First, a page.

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May 18, 2022 1:21:13 PM 9 min read

How to Calculate ROI on Employee Wellness Programs

Before implementing an employee wellness program, it’s critical to know how you’ll measure the return on investment (ROI). Organizations commonly use healthcare costs, productivity, or sick days as ways to measure ROI. But with so many direct and indirect benefits of employee wellness, it can be complicated to measure an accurate return.

This guide to how to calculate ROI on wellness programs covers the different approaches to measuring wellness program results. We also offer tips to maximize ROI and ensure your investment in employee wellness programs is worth it.

Download Now: Free Guide to Employee Wellness Programs

How to Measure ROI on Wellness Programs

The ROI earned from employee wellness programs depends on the types of outcomes your team is measuring. Each organization has its own reasons for implementing a wellness program, meaning different teams will track unique metrics, including financial gains.

For example, publicly-traded organizations that invest in employee wellness see better stock performance on the S&P 500 Index compared to the average company.

Whether your goal is to maximize profits, reduce healthcare spending, or generally help employees achieve better health, the same principle for calculating ROI applies.

To calculate ROI, ask: For every dollar spent on employee wellness, how much money was saved or earned after the program was implemented?

You may not always be able to put a monetary figure on the results achieved. Instead, you may take an approach called value on investment (VOI), where you measure whether a non-financial metric increased after the program was implemented.

Do employee wellness programs work? Below are six different ways to measure employee wellness program ROI or VOI.

 

1. Productivity

When people take charge of their health by increasing activity levels, making healthier nutritional choices, or managing their stress, they often become higher performers at work.

To determine whether a wellness program has made employees more productive, you need to have a way to measure productivity. Compare your pre-program productivity levels to your results after the program was implemented to determine whether employee wellness has affected productive performance.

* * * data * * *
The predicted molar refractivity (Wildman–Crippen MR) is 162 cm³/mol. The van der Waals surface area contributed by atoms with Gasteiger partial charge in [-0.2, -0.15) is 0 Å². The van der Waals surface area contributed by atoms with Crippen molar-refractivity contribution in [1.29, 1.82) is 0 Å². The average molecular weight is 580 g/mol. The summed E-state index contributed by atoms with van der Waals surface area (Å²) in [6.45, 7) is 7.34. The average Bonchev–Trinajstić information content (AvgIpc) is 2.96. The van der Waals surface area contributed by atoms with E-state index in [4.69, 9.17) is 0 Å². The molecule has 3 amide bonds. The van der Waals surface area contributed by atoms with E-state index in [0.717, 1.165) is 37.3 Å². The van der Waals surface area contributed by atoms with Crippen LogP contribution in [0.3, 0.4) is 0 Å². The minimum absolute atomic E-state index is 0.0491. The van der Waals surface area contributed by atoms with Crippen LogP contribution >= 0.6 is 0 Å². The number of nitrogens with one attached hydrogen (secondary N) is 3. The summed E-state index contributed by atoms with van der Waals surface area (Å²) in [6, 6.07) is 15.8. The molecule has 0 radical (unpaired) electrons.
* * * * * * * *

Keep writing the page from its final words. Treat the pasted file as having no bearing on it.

2. Engagement

Companies that implement wellness programs may see an improvement in employee engagement. Engaged employees feel valued by their team and aligned with their organization's vision.

Supporting employees in improving their health and well-being can directly affect how engaged they feel by:

  • Developing a more positive view of the organization
  • Feeling increased levels of job satisfaction
  • Reducing levels of absenteeism or presenteeism

With the use of surveys, feedback interviews, and other measurement approaches, organizations can determine whether wellness programs have had an effect on overall engagement.

 

3. Healthcare Spending

One of the most tangible ways to measure ROI on health and wellness programs is to calculate before-and-after healthcare spending.

Effective wellness programs target certain risk factors, such as obesity and high blood pressure. Since chronic diseases account for the largest healthcare expenditures, reductions in these risk factors can drastically decrease the amount of financial resources companies invest in healthcare.

So are wellness programs worth it? Executives at Johnson & Johnson claim that employee wellness programs have yielded their organization an ROI of 2.71:1 — for every dollar spent, the company saved $2.71 on healthcare costs. If workplace wellness programs are effective at helping employees improve their health, then an organization’s healthcare spending should decrease after program implementation.

 

4. Employee Turnover and Retention

Lower employee turnover and higher retention rates may end up being a byproduct of an effective wellness program. When employees make positive changes to their personal health, they become more productive and engaged, resulting in greater job satisfaction.